Natural Disasters that cause major to severe damage impact homeowners differently.
You have to create your own disaster recovery process for your household. You can use your state agency guidelines to plan before a disaster. After the disaster it will be your total effort that makes your household successful with your recovery or not.

By Murray Wennerlund published 8-1-2022 updated 8-12-2022
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Natural Disasters that Louisiana Homeowners should be aware of if you were determined to have major to severe damage to your primary residence and did not have enough insurance or government grants to cover 100% of all your repairs. No matter if you purchased the materials and did the repair work yourself or you hired a contractor or handyman to do the work. You must attempt to have all your expenses reimbursed or funded by HUD CDBG-DR grants starting no later than 12 calendar months from the date of the federally declared disaster.

It's important to understand that when the state talks about income limits that is typically just the opening statement and because HUD is watching. Once the program gets going and starts eliminating low income households due to ineligibility the state will start Solution 3 Reimbursements to all those in almost all income ranges that use bank loans, retirement funds or personal savings to repair. The state will reimburse you 100% at what they determine the damage amount to be. Be sure you document your damage and your repairs with date time stamped pictures and payment receipts using credit or debit cards. Do not pay with CASH for any labor or materials for your disaster recovery. It is best to open a checking account for your disaster recovery. Transfer money into this account and use this account to payoff credit cards used to purchase and pay for labor or materials. Use checks when paying local help and have them cash the check at your bank if they do not have a checking account. The state of Louisiana will be using management policy from the 2016 floods which required homeowners to provide proof of payment and cash receipts or cash payments were not accepted. If you have paid cash to a local company ask them to take a check and return the overpayment.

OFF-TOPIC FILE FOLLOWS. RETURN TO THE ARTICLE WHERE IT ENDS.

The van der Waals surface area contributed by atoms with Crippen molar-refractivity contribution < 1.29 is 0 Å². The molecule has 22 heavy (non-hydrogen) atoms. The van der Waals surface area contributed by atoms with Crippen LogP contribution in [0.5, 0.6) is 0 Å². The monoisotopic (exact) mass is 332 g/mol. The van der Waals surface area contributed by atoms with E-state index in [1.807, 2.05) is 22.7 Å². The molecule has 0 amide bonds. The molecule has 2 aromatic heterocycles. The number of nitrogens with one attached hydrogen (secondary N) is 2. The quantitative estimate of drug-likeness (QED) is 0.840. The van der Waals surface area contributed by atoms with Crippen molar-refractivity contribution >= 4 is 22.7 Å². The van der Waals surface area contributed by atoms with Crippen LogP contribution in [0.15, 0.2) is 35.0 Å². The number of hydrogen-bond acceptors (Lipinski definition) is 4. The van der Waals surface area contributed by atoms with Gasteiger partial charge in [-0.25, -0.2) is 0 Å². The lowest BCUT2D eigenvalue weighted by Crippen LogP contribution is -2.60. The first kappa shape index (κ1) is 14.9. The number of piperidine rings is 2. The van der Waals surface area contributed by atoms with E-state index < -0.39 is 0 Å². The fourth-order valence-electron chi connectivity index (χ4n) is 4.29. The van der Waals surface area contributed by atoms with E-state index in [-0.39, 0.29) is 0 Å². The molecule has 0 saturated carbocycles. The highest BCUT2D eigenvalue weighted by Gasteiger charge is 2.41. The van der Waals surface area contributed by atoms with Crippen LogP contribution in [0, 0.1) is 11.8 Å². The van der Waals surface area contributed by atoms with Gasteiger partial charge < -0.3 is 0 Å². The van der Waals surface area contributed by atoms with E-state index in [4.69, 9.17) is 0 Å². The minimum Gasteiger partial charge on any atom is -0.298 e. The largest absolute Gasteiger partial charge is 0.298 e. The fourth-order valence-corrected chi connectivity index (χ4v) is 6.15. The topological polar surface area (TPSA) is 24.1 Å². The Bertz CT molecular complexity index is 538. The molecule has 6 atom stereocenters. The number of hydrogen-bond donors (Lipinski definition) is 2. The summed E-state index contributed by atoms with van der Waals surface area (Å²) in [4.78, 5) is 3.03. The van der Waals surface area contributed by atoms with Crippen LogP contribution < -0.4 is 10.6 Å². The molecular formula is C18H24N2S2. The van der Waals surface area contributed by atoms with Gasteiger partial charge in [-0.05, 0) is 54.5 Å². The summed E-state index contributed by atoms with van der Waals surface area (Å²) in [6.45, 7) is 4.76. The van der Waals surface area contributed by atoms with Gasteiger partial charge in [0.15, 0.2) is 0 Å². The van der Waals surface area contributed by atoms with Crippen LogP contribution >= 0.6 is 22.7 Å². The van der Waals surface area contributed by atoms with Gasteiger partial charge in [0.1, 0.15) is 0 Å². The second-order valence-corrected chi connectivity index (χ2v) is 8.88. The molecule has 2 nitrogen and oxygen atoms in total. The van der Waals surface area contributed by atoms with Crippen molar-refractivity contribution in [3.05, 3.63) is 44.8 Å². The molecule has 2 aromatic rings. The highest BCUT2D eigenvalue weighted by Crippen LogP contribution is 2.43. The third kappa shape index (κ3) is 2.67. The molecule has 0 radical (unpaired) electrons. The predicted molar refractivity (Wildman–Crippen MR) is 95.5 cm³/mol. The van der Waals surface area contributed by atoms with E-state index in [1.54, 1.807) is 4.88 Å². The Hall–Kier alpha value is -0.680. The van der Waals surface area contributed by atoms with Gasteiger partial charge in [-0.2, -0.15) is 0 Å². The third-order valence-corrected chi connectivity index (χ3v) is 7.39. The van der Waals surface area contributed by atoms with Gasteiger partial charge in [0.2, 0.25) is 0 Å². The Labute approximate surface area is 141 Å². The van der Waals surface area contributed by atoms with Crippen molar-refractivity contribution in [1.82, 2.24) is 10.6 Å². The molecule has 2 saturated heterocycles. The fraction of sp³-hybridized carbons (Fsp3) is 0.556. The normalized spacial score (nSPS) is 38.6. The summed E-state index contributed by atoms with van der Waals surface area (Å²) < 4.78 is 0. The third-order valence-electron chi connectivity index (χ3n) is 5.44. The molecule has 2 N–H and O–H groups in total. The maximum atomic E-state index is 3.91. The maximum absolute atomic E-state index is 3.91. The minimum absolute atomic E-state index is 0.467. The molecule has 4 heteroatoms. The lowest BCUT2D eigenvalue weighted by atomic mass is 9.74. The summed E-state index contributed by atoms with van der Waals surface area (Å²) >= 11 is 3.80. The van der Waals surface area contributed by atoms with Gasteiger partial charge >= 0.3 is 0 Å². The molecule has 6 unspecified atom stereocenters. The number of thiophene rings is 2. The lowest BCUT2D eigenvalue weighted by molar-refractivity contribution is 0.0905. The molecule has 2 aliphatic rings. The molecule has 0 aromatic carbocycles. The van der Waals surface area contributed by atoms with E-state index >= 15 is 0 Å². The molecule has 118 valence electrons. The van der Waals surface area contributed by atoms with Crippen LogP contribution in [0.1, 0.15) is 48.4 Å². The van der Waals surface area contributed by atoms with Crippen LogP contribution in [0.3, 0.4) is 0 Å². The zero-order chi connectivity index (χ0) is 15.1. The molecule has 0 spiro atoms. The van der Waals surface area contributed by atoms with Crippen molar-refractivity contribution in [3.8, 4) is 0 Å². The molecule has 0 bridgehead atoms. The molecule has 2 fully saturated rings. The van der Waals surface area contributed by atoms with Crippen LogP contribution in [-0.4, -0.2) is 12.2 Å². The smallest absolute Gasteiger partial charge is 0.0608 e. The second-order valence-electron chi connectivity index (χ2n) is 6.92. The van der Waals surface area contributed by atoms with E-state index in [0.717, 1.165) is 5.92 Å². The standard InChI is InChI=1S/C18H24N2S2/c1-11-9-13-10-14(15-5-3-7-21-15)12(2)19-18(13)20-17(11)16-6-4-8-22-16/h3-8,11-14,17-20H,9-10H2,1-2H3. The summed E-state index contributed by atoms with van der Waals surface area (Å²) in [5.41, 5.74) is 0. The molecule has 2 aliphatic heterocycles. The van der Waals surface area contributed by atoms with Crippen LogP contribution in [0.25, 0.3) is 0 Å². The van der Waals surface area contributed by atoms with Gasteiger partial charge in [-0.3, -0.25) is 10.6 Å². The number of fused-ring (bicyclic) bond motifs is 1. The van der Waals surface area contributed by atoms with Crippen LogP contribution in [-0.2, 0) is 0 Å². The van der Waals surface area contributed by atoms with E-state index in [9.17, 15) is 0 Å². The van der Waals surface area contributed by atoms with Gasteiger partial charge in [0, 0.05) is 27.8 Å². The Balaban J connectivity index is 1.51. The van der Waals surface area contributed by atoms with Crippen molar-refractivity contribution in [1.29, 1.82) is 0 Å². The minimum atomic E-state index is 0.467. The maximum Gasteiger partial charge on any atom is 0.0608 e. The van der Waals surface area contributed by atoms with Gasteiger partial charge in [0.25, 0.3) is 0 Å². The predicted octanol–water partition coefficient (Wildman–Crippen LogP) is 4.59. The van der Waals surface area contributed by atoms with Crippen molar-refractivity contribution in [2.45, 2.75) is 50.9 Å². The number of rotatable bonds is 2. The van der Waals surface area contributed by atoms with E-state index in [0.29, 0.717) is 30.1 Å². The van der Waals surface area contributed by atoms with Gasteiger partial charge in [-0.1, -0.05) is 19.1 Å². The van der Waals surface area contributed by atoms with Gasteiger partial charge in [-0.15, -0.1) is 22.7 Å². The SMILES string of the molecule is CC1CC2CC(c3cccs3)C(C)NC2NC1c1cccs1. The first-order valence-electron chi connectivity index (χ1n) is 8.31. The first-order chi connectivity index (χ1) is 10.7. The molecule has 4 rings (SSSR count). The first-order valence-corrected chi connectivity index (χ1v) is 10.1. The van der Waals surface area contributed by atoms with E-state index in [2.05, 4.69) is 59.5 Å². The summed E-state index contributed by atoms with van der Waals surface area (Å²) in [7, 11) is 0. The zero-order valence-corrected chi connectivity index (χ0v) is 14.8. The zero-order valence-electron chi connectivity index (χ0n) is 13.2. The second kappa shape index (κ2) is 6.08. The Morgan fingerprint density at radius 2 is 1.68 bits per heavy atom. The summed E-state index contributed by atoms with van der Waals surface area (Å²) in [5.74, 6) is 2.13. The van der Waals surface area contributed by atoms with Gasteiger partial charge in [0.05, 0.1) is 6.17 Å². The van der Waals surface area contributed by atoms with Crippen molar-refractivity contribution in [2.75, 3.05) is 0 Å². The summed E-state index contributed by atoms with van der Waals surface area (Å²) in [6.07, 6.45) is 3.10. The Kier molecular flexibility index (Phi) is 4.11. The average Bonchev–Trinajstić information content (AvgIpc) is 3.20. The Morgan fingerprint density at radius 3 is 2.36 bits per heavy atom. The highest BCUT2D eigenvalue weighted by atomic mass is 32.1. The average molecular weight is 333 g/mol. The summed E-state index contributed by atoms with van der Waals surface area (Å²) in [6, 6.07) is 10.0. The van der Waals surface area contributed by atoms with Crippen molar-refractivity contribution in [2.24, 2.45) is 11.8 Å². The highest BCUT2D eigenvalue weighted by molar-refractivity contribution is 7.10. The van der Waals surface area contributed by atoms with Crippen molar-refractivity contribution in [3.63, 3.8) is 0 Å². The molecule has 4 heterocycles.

Disasters you should know of and should be applying for assistance no matter how much insurance you had. The key word is "UNMET" and the phrase is "Unmet needs" which is any damage expense or disaster expense you did not have insurance for and didn't receive any federal assistance in the form of grants or small business loans. (SBA loans are not the best resource for recovery from a disaster. Local banks or personal savings are better resources because they can be reimbursed by the federal government while SBA can not at this time.)

FEMA Declared Disasters Major / Severe:

Louisiana Hurricane Ida (DR-4611-LA)
Incident Period: August 26, 2021 - September 3, 2021
Major Disaster Declaration declared on August 29, 2021

Louisiana Severe Storms, Tornadoes, and Flooding (DR-4606-LA) 
Incident Period: May 17, 2021 - May 21, 2021
Major Disaster Declaration declared on June 2, 2021

Louisiana Severe Winter Storms (DR-4590-LA)
Incident Period: February 11, 2021 - February 19, 2021
Major Disaster Declaration declared on March 9, 2021

Louisiana Hurricane Zeta (DR-4577-LA)
Incident Period: October 26, 2020 - October 29, 2020
Major Disaster Declaration declared on January 12, 2021

Louisiana Hurricane Delta (DR-4570-LA)
Incident Period: October 6, 2020 - October 10, 2020
Major Disaster Declaration declared on October 16, 2020

Louisiana Hurricane Laura (DR-4559-LA)
Incident Period: August 22, 2020 - August 27, 2020
Major Disaster Declaration declared on August 28, 2020


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